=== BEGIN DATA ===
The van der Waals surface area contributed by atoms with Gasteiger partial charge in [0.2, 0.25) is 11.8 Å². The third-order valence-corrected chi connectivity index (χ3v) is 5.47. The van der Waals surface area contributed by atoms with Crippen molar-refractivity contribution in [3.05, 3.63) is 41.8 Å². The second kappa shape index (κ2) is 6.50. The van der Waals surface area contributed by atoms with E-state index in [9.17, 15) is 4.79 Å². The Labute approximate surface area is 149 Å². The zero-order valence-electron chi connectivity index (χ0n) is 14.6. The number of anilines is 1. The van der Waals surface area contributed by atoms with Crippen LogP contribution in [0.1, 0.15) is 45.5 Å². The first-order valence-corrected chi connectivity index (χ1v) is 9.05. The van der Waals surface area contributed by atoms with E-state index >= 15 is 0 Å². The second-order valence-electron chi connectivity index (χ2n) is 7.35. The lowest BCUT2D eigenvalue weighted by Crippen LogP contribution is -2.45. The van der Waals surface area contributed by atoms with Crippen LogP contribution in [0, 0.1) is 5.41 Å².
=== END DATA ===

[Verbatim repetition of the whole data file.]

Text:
The van der Waals surface area contributed by atoms with Gasteiger partial charge in [0.2, 0.25) is 11.8 Å². The third-order valence-corrected chi connectivity index (χ3v) is 5.47. The van der Waals surface area contributed by atoms with Crippen molar-refractivity contribution in [3.05, 3.63) is 41.8 Å². The second kappa shape index (κ2) is 6.50. The van der Waals surface area contributed by atoms with E-state index in [9.17, 15) is 4.79 Å². The Labute approximate surface area is 149 Å². The zero-order valence-electron chi connectivity index (χ0n) is 14.6. The number of anilines is 1. The van der Waals surface area contributed by atoms with Crippen LogP contribution in [0.1, 0.15) is 45.5 Å². The first-order valence-corrected chi connectivity index (χ1v) is 9.05. The van der Waals surface area contributed by atoms with E-state index >= 15 is 0 Å². The second-order valence-electron chi connectivity index (χ2n) is 7.35. The lowest BCUT2D eigenvalue weighted by Crippen LogP contribution is -2.45. The van der Waals surface area contributed by atoms with Crippen LogP contribution in [0, 0.1) is 5.41 Å².